Some of you may recall I gave up added sugar last April. That means I avoid added sucrose and fructose as much as possible, and usually keep added sugars below 5 grams a day. There have been some obvious benefits, including much less water retention, getting rid of the gout in my right foot (!), getting my blood pressure back to normal, and there’s also been some visceral fat loss around my mid-section. In the long run, I’m hoping this will help me avoid or postpone Type 2 diabetes, liver & heart problems, maybe even some cancers and who knows what-all else. So, yeah, I’m sticking with it. And, yes, I think we still have a lot to learn about how added sucrose & fructose impact us. Eating the stuff at the levels most of us are now is a very young human experiment.
When I first started avoiding added sugars, I kept open the option of having a traditional sweet on my birthday (which is also Christmas, because I’m all about the multitasking.) Instead, however, I’ve found that there are plenty of sugar-free alternatives around to make me feel pampered. Since they’re less likely to cause cravings or mood swings, I’m much happier out here in sugar-free land and don’t particularly want to leave. Sure, one conventional cupcake ain’t gonna kill anybody (who isn’t managing diabetes), but why ingest something I have evidence isn’t in my best interest?
Instead of going for a traditional treat, I decided to buy some “Neat-O-Keto” cupcakes from a bakery in town, Bear and the Honey*, that specializes in vegan, gluten-free, paleo or low carb/sugar items as well as traditional goodies. (They base the low-carb/sugar stuff on almond, cashew & coconut flour and use a monkfruit sweetener.)
I very much like supporting the creation and sale of sugar-free alternatives. I think there’s much unrealized potential for the use of whole grains, alternative flours and natural sugar substitutes. Pillsbury does have a selection of no-added-sugar baking mixes. I’ve tried the cinnamon coffee cake. It’s not bad, but it’s very crumbly, made with white flour, is almost too sweet (that’s saying something, coming from me.) And, yes, the ingredient list reads like science fiction. We can do better.
It can be pretty surreal, this whole sugar-alternative lifestyle. Just try this some time — pretend you’re someone who doesn’t eat sugar (if you’re not already) and then figure out how many things in the store you don’t/can’t buy. (Don’t forget the conventional versions of ketchup, pickles, coffee creamer… Sugar is everywhere.) And, then, notice how many well-sugared products are brightly colored, advertised like crazy, and spoken about in the sames terms we use for addictive drugs. Blows my mind, pals & gals. Who needs LSD when you have the cereal aisle?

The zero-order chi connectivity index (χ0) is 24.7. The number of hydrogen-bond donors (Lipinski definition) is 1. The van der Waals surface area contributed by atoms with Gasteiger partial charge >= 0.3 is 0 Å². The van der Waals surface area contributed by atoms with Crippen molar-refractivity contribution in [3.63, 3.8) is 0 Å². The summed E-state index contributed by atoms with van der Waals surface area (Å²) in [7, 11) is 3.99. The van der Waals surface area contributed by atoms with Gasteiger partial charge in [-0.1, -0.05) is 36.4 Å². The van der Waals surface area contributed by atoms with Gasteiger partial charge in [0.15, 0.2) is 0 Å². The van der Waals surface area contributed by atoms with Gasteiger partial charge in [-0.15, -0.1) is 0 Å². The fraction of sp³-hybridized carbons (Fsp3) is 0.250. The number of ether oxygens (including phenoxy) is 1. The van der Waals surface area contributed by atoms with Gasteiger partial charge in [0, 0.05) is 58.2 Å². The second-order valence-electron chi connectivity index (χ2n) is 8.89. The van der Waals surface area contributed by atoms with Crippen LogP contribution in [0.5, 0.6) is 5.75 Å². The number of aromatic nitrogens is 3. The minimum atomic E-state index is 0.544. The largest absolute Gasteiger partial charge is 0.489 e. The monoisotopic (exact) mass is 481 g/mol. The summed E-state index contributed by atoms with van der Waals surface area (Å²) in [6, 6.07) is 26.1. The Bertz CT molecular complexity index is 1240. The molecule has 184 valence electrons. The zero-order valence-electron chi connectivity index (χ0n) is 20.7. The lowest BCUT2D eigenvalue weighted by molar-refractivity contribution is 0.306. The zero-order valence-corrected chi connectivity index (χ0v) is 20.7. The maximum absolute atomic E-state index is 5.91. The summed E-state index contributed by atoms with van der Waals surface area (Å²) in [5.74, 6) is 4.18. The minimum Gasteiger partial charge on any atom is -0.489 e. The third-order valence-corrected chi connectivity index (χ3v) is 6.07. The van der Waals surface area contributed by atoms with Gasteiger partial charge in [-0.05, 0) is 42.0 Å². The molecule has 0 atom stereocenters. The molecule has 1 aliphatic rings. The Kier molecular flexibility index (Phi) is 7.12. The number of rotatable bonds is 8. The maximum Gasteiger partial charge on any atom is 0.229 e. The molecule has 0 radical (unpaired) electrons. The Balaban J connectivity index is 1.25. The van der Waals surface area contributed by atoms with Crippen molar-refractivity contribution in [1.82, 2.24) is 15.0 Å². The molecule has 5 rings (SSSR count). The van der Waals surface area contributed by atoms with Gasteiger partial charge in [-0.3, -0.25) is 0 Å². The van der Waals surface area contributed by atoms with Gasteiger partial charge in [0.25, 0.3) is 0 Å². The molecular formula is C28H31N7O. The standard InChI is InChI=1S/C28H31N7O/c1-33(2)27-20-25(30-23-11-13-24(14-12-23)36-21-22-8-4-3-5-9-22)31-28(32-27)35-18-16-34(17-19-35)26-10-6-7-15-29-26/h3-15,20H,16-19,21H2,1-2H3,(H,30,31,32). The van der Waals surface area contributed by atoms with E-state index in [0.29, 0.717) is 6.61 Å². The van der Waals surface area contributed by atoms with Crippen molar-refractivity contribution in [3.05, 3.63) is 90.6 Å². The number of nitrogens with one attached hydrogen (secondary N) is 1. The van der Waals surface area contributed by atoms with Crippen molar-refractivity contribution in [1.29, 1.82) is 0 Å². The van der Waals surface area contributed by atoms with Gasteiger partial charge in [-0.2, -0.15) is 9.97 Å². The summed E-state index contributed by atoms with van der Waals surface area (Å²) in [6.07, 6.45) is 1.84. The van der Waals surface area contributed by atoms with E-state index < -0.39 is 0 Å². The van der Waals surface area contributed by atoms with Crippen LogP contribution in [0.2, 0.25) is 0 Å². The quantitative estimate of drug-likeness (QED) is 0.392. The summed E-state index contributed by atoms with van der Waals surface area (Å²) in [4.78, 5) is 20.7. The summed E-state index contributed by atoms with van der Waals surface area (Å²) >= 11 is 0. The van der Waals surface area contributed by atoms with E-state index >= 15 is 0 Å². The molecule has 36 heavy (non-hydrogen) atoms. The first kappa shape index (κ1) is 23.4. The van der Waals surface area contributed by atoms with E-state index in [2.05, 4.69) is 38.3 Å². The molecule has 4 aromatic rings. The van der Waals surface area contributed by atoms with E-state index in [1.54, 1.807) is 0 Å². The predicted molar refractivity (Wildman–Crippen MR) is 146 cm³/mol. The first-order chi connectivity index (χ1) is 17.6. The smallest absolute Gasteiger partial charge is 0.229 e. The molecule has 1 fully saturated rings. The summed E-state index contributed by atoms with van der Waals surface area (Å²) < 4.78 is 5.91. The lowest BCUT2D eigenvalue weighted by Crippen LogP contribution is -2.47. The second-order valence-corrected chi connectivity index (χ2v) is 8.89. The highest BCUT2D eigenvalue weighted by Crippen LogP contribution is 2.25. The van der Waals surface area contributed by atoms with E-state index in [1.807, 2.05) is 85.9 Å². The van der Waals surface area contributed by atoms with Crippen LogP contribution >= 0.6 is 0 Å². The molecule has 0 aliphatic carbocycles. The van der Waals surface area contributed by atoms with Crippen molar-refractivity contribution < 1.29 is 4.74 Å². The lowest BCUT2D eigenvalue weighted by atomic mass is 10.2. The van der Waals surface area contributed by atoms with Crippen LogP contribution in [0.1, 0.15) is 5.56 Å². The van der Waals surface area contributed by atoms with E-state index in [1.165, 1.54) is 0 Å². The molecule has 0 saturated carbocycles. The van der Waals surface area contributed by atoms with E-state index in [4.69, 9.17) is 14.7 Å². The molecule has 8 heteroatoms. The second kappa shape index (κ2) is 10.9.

You’d think all these alternatives would be good news, especially since more natural sugar alternatives may well have less negative impact on gut flora than either sucrose or older artificial sweeteners (Splenda, etc.) and may even have intrinsic positive impact on blood pressure. Unfortunately, however, a compulsive, irrational set of anxieties permeates any reportage on sugar alternatives. Do a web search, and you’ll find most of the discussions of stevia or monkfruit or sugar alcohols (which are neither alcohol nor sugar) contain warnings of some vague possible harm. There are unproven claims that sugar alternatives result in sugar cravings, for instance (hasn’t been my experience) or condescending advice about not spoiling one’s supper. The writer will bend over backwards looking for an excuse for this Puritanical finger-wagging, because, of course, we’re all too dumb to know the difference between a cupcake and a brussels sprout. It’s as if alternative sweeteners threaten some ideal of spartan, monastic virtue, as if only those foods (or actions, or ideas) that we don’t enjoy can be good for us. This compulsive condemnation is especially tricky for me, since I know how to cook a wicked (ahem…) bowl of brussels. (It’s all about roasting and garlic.) Do the little green gems somehow turn into junk food if I make them taste good?
Anyway, just for ducks, I decided to compare the Neat-O-Keto numbers with those for a similar fancy-schmancy cupcake made with traditional ingredients. I used the data for a vanilla buttercream cupcake from Starbucks. (I ordered Vanilla Bomb Neat-O-Keto cupcakes, because it’s my birthday and I’ll eat what I want to.) As you can see, the low-carb version doesn’t have much more fat than the usual one, and it has more protein, Vitamin D and fiber. And, you know, they’re cupcakes, people. Works for me.
I hear you. I know what you’re muttering. Fiber. Grams. Who cares? What we wanna know is what do the keto things taste like? First, the cream cheese vanilla frosting is fresh and obviously all-natural and scrumptious. The cake itself is much lighter than I thought it would be. If you gave it to me with no prior info and asked me to tell you the ingredients, I would have guessed white whole wheat flour and marzipan. It’s a marvelous combination, comparable to a moist spice cake in texture. Anyone could be happy with this flour combo no matter what their metabolism is up to. It’s a good thing the minimum order was for a half dozen, because I have plenty to share.
And, about an hour after my “taste test,” I do not feel especially noshy or antsy. Sometimes you can have your peace of mind along with your piece of cake.
*Keep an eye out for the Harry Potter Unicorn cake in the opening animation!